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- More from Burt Constable
Sitting in the family living room where vibrant Kelly Meloney died, her loved ones weep at their loss even as they laugh at memories of the daughter, sister and friend who brought them such joy.
"It's surreal," says Kelly's father, Dave Meloney, a working man who wipes tears from his eyes in the struggle to figure out how it came to this.
On Feb. 13, Kelly's 26th birthday, she had an exciting new job and was engaged to her college boyfriend, Cole Vertz. She also had a nagging pain.
"Mom, I'm fine," Kelly would reassure Linda Meloney.
"Her legs were hurting, but she's a dancer," her dad says.
Kelly couldn't remember a time when she wasn't a dancer.
"At 2 years old, she was in ballet class," Linda Meloney says, beaming as she tells how Kelly, with year-and-a-half-younger sister Kimberly, moved from beginner classes to study at the Dance Academy of Libertyville. Kelly was on the pom squad and dance team at Mundelein High School and then at Western Michigan University, where she graduated with a major in journalism and a minor in dance. Kelly was a junior and Kimberly was a freshman when their Western Michigan squad danced at the Kennedy Center for the Performing Arts in Washington, D.C. It was the last time they danced together in a public performance.
"I've never seen sisters so close growing up, like two peas in a pod," says Barbara Dolan, whose daughter is a lifelong friend of the Meloney girls.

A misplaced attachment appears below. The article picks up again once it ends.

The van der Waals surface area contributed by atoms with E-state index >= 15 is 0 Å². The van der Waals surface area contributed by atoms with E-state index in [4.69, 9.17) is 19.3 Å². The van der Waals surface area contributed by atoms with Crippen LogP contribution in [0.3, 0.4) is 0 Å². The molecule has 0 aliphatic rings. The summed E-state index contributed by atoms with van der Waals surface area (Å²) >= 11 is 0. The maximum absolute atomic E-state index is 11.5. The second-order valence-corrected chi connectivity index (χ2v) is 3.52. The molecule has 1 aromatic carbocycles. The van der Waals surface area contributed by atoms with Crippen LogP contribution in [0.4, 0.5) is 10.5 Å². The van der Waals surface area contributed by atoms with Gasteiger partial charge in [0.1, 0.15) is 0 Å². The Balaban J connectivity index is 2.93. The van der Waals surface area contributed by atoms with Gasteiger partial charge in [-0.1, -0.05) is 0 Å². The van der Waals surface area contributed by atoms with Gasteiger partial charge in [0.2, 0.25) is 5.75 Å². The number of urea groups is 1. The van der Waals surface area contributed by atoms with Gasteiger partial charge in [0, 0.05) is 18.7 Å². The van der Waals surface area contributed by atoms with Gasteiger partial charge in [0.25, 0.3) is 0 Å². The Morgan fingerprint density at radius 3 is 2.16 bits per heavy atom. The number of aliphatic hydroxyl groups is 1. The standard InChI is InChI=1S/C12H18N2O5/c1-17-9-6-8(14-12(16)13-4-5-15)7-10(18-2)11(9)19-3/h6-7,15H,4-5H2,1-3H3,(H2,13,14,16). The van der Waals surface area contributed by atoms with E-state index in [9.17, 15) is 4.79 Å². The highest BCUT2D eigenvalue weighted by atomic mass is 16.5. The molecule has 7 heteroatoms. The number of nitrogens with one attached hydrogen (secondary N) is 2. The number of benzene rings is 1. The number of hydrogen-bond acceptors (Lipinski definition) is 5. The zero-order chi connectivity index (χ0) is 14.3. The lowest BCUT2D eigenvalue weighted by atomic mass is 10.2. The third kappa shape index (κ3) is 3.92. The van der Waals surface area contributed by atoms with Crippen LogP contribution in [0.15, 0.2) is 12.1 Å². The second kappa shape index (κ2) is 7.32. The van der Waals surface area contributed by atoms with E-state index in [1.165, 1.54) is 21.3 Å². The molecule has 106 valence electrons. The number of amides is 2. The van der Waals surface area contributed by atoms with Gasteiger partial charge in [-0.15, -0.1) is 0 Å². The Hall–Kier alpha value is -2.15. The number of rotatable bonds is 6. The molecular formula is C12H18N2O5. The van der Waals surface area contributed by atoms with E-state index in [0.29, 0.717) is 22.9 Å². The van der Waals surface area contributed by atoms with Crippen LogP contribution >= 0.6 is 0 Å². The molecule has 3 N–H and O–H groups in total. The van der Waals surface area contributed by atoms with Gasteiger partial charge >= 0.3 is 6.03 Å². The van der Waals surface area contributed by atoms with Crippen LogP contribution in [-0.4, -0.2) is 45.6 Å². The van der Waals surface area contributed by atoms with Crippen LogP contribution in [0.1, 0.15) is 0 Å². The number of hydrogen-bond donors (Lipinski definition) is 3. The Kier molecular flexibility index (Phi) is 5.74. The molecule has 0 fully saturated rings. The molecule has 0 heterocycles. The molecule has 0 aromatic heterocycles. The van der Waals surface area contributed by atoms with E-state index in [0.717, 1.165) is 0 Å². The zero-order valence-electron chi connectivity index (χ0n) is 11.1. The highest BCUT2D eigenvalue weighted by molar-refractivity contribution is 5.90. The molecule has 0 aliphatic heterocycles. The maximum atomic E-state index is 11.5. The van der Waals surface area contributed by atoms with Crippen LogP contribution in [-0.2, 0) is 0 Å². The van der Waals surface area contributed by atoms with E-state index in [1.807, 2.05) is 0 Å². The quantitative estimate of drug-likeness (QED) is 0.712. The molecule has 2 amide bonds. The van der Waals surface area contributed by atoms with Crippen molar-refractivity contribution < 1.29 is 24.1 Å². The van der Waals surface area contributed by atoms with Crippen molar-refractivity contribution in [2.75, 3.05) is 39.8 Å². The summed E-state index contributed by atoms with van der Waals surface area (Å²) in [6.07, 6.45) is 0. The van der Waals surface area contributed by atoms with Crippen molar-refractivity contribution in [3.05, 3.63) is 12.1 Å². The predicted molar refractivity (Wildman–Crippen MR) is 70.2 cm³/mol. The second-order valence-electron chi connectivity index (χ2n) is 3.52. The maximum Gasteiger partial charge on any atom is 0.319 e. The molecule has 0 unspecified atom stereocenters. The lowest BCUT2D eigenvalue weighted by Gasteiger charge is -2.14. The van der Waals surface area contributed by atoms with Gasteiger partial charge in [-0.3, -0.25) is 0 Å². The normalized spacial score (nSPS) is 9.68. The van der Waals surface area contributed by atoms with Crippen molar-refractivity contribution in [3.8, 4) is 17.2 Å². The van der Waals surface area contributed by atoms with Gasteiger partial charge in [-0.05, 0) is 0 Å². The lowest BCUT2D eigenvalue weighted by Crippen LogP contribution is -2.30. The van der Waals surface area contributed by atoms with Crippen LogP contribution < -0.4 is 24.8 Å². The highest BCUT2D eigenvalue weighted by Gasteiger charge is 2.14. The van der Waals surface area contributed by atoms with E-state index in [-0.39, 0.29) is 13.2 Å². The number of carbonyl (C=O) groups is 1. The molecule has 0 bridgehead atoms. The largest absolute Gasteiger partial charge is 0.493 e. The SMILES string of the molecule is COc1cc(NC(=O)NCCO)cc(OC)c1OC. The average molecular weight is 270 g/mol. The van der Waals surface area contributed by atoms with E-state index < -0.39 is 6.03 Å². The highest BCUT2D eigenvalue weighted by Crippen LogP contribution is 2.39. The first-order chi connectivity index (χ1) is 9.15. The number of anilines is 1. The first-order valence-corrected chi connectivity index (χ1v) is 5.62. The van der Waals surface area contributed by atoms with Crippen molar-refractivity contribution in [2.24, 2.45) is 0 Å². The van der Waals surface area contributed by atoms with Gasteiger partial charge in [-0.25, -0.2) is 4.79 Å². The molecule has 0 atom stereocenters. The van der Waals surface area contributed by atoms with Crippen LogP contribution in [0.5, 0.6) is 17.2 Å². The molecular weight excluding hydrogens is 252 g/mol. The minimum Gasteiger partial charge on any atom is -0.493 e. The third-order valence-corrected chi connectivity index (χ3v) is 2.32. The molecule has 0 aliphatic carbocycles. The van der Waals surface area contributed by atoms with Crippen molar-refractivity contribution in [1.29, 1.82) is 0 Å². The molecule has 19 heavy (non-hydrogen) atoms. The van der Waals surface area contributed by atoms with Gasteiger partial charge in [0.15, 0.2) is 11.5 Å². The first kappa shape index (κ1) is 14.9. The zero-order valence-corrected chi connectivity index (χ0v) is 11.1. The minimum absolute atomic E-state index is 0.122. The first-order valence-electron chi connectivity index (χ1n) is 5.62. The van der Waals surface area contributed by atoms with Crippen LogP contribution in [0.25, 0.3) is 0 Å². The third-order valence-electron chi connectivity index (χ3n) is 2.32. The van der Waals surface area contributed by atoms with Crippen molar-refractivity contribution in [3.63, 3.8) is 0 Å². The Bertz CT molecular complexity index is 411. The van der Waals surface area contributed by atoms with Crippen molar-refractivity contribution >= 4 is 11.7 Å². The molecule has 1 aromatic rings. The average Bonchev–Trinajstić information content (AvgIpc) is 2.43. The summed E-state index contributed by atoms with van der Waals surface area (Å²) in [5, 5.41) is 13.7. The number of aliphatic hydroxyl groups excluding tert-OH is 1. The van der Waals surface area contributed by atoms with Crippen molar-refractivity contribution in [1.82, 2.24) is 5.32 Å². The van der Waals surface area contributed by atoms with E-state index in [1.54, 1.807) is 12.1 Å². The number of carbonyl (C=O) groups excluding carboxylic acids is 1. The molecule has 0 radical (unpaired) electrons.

Kelly answered to "Kim-Kelly," and Kimberly still answers to "Kelly-Kim." Kimberly would have been the maid of honor at Kelly's wedding, and Kelly will be listed as the maid of honor at Kimberly's wedding.
Kelly was diagnosed with bile duct cancer on Feb. 17 and eventually came home to Mundelein. Kimberly quit her job in Wisconsin and came home to care for her big sis.
Lots of people refer to Kelly as their "sister."
"She is an excellent writer, tells amazing stories, lights up a room with her husky blue eyes, enjoys snowmobiling, would kill to see the Nutcracker ballet at Christmas, has an outstanding sense of humor and the most consistent and contagious laugh of anyone I've ever met," fellow TV reporter Holly Morgan wrote in a blog about her "best friend."
Having left an exciting TV career that took her to Michigan, Milwaukee and Wyoming, Kelly was launching a new career in Kansas City as a sales representative and blogger for Bloch dance shoes when the devastating diagnosis came down and the family rushed in.
"We lived out of a suitcase in a hotel for a month," Linda Meloney says. The family often had to close their Lake Pools swimming pool business during the busiest time of the year to care for Kelly.
With Kelly unable to get extensive health insurance because of the ulcerative colitis she developed as a child, the Meloneys say they spent between $40,000 and $50,000 on everything from doctors, tests and expensive drugs to organic foods and other attempts to save Kelly's life.
Through it all, Kelly remained upbeat and urged people "to live in the moment." Her life inspired many of her "dancing buddies" (amateurs and professionals of all ages) to host a "Dancing for Now" benefit concert at 3 p.m. Sunday at Mundelein High School. For details, visit www.wix.com/Dancing_For_Now/Benefit4Kelly.
"I have known them since they were little girls in pink tutus, and now they have become such caring and active young women whose hearts and actions are definitely in the right place," says Carol Riebandt of Long Grove, who, with fellow dance mom Corrine Levine of Buffalo Grove, is organizing the auction.
A growing list of auction items includes baseball bats autographed by the 1969 Chicago Cubs and the 2005 World Champion White Sox, a 2010 Blackhawks puck, a 2007 Bears football, tickets to the Joffrey Ballet and more.
"We are fortunate," Dave Meloney says, noting how many friends and relatives have offered help and comfort.
Kelly, who died at home on May 22, certainly knew how to make friends.
"She'd walk into a room full of strangers," Dolan says, "and walk out with a room full of friends."